1948 Crosley Station Wagon – Sold?
May 26, 2021 Update – We just confirmed the listing for this Crosley “Classifind” expired, so with no replacement found we’re assuming this ride “Sold?” While this one got away, please reach out either by email or call Rudy directly if you’d like to be informed when we come across something similar.
Powel Crosley Jr. made his fortune in the automotive parts and accessories business, before diversifying into manufacturing other consumer products and Crosley automobiles in the 1920s and 1930s. In 1925 his company became the largest manufacturer of radios in the world. The financial success of his manufacturing and radio broadcasting businesses provided the funds for Crosley to pursue his lifelong interest in manufacturing compact automobiles. Like other manufacturers, Crosley quickly returned to civilian production after WWII, and this 1948 Crosley station wagon originally listed in Fairhaven, Massachusetts appears to be a driver quality example offered at $7,900. Comparing that price against the Hagerty Insurance Online Valuation Tool confirms the private seller has their CC Wagon priced between this guide’s #3 “Good” estimate of $6,500 and its #2 “Excellent” appraisal of $14,800. Similarly, the Collector Car Market Review Online Tool reveals private seller has their Crosley priced between this guide’s #3 “Good” estimate of $6,650 and its #2 “Very Good” appraisal of $9,800.
If you’re not familiar with the brand, Crosley Motors was an independent manufacturer of subcompact cars. Based in Cincinnati, Ohio, the small carmaker started producing its line of tiny vehicles in 1939 only to be stopped two years later due to World War II. While the company restarted production after the war, While production remained brisk immediately following the war as consumers were willing to buy anything available, returning veterans wanted big cars and the concept of a two-car family remained a rare luxury. Consequently, by 1952 Crosley went out of business.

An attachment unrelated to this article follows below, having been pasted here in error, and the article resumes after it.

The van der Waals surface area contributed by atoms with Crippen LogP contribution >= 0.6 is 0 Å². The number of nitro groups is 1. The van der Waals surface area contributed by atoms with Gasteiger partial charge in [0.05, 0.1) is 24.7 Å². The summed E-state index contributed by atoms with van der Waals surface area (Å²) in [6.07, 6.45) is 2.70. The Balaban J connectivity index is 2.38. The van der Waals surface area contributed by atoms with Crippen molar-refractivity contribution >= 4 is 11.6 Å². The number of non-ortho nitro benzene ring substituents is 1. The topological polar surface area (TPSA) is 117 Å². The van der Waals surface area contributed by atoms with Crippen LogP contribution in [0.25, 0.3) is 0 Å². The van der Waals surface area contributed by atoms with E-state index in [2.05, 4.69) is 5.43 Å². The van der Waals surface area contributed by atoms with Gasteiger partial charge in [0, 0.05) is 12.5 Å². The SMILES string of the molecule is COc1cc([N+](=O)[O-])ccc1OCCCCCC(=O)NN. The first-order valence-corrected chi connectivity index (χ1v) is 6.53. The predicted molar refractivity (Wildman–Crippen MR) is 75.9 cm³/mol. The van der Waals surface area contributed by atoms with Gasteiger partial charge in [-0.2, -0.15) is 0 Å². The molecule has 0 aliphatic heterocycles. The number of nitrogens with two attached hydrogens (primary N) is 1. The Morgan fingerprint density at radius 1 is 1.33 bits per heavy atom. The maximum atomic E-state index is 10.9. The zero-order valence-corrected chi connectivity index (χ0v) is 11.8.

While station wagons such as the example featured here were the most popular model, Crosley also offered sedans, pickups, convertibles, a sports car, and even a tiny jeep-like vehicle. Crosley introduced several “firsts” in American automotive history, including the first affordable, mass-market car with an overhead camshaft engine in 1946; the first use of the term ‘Sport(s-) Utility’ in 1947, for a 1948 model year convertible wagon; and the first American cars to be fitted with 4-wheel caliper type disc brakes, as well as America’s first post-war sports car, the Hotshot, in the 1949 model year. While production remained brisk immediately following the war as consumers were willing to buy anything available, returning veterans wanted big cars and the concept of a two-car family remained a rare luxury. Consequently, by 1952 Crosley went out of business.
This appears to be a driver-quality example that easily fits your garage and your wallet, just like when it was new.
Here’s the seller’s description:
“1948 Crosley Station Wagon. Solid, original nice running and driving vehicle. Was repainted approx. 30 years ago, but still looks great. Many recent mechanical upgrades including new clutch assembly, carburetor, fuel pump, battery, fuel tank, radiator, and more. Unique piece of automotive history. $7900.00 Calls Only”
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